Well, forget the latest poll and look no further – the experts at Nova Southeastern University (NSU) have got you covered! That’s right – and when we say experts, we’re talking about tagged shortfin mako sharks that are part of NSU’s Shark Race to the White House!
These sharks are part of the ongoing marine science research on shark migrations atNSU’s Halmos College of Natural Sciences and Oceanography. The Clinton Shark and the Trump Shark are the latest animal prognosticators to weigh in on an issue of national and international importance. They join the ranks of Punxsutawney Phil, the famous groundhog who lets us know annually how much longer winter will last and Paul the Octopus, the soccer savant who, in 2010, predicted the winner of the World Cup.
Credit: NSU Tracking website – nova.edu/presidentialrace
The order in which the sharks were named and tagged was based on the scientific laws of mathematical probability – in other words, researchers flipped a coin. The lucky candidate to have their shark tagged first was Hillary Clinton.
What makes this project great is that voters – in fact, anyone in the world – can follow the Clinton Shark and the Trump Shark in near real-time online via NSU’s Shark Race to the White House website (nova.edu/presidentialrace).
This special-edition website allows visitors to “animate” the sharks’ tracks to see where they have traveled, how far they have traveled and more. We also want people to share the race with others via their social media networks using the hashtag #makoprediction
“For me, it’s not about politics, it’s about the research,” said NSU President Dr. George Hanbury. “The work being done by NSU’s research scientists is vital. It’s providing incredible opportunities for our students and at the same time, the lessons we’re learning are being used to better protect these animals for future generations.”
While this shark-tracking campaign sounds pretty easy, it’s not. There are a few variables that may come into play.
First, there’s no way to guarantee that both tagged sharks will log a significant number of miles. While they were caught, tagged and released in the same general vicinity, sharks, like humans, tend to follow their own path. There’s the possibility we tagged one shark that likes to venture out into the middle of the Atlantic Ocean, while the other shark prefers to frequent a smaller, more familiar area.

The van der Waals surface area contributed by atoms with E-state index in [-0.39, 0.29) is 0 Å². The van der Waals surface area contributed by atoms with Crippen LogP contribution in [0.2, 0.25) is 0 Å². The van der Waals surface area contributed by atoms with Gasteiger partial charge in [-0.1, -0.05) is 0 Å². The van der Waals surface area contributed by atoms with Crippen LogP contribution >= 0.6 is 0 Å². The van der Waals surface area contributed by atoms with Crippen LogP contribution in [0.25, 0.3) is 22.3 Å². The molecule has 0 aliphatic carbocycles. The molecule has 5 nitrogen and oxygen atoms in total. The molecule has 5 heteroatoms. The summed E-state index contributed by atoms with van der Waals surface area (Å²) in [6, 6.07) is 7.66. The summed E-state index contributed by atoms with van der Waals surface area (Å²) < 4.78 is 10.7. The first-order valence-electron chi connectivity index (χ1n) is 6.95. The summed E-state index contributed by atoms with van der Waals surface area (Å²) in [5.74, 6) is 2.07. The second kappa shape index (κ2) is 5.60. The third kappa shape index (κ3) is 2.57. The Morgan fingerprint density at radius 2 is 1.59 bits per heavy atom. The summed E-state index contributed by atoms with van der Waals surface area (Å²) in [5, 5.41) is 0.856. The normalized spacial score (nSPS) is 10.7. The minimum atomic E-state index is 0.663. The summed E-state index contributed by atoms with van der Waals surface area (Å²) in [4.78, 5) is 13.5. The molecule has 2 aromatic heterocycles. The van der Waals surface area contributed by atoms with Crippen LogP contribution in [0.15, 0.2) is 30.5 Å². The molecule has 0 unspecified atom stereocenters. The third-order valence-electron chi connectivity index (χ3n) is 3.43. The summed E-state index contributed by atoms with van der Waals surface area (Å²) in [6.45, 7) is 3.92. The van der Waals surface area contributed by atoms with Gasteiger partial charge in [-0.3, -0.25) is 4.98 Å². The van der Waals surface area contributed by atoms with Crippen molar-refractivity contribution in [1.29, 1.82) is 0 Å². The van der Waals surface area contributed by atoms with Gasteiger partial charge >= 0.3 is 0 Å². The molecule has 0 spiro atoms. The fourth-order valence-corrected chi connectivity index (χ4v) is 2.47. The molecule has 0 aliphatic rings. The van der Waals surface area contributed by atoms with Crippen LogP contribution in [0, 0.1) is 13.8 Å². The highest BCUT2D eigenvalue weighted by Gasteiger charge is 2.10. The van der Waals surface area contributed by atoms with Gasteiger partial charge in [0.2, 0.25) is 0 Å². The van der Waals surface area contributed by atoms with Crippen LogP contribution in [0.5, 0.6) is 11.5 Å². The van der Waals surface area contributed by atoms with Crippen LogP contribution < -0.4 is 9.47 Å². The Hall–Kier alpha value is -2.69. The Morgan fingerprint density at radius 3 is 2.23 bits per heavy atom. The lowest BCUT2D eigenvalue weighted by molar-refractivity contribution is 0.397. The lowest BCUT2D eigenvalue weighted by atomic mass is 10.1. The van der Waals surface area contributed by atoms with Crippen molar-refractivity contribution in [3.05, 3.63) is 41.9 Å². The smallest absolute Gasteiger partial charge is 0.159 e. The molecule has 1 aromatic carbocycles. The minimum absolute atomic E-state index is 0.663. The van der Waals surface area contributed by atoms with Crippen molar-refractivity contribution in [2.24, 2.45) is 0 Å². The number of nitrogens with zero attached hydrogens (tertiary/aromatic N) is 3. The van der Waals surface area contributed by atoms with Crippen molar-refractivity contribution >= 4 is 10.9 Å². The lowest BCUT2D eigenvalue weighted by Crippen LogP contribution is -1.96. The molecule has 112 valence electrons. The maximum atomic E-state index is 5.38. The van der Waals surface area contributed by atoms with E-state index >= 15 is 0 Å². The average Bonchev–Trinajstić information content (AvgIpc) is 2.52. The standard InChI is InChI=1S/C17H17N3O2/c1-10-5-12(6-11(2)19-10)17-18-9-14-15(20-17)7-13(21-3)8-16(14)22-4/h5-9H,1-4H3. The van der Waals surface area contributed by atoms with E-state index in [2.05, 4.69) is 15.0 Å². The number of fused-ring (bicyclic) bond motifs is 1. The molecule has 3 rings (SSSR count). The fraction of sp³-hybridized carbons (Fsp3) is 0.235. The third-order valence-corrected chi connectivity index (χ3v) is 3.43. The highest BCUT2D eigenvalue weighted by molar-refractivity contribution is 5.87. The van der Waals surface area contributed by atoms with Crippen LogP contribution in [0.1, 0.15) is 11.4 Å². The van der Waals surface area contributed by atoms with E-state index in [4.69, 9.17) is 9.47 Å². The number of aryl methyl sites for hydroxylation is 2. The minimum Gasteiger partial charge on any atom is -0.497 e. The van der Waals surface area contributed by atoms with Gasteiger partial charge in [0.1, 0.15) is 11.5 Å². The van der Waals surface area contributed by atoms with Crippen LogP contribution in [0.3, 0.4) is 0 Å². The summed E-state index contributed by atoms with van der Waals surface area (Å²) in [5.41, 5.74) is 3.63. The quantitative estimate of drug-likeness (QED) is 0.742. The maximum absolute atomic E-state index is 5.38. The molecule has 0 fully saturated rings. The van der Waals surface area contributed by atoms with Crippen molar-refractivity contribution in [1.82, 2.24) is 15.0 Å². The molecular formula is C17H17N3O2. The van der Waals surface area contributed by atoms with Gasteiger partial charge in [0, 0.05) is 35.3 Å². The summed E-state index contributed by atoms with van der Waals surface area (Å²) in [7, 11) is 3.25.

“Some makos we’ve tagged have shown a tremendous propensity to travel thousands of miles, swimming way out in to the Atlantic Ocean into international waters, while others favor a smaller geographic area and stay closer to the continent,” said Mahmood Shivji, Ph.D., an NSU professor who is overseeing this research. “We’ve learned some very interesting things about mako migrations over the past couple of years, but they continue to surprise us. There is clearly a lot more to discover about their behavior.”
Another factor to consider – these sharks aren’t protected or shielded just because they’ve been tagged by NSU researchers. They are swimming in the open ocean, and as such, Shivji said that these sharks, just like every other mako shark, are subject to the perils their natural habitat may bring.
“Since we started tagging and tracking makos, we’ve lost a surprisingly large number of them – nearly 30% – to capture,” Shivji said. “It is unfortunate as that’s fewer sharks we have providing data, but it shows just what these animals face on a daily basis.”
And there’s also the possibility that a satellite tag will simply stop working, and we’ll lose contact with one or both of the sharks. Hopefully none of these things will happen, and the Clinton Shark and Trump Shark will make it to the end of NSU’s Shark Race to the White House and continue sending researchers vital data for many months and even years to come.
While this is a fun, light-hearted way of looking at the 2016 Presidential Election, the research behind this project is pretty serious.
Dr. Shivji indicated that worldwide, sharks are being killed off in unimaginable numbers – some estimates say between 70-100 million sharks per year. Clearly, that is not a sustainable level of removal, since many shark species, including makos, reproduce at low rates. That’s why the work being done at NSU is vital – we must learn as much as we can about these majestic creatures so we can take steps to ensure they don’t vanish from the Earth. Research has been, and will always be, one of the pillars that supports a world-class education at NSU.
So now you don’t have to worry about polls or debates telling you which candidate is in the lead, all you need to do is turn to the experts at NSU and visit our tracking Website – nova.edu/presidentialrace – to see which candidate is leading NSU’s Shark Race to the White House.
And come Nov., 1, may the best shark swim, um, win.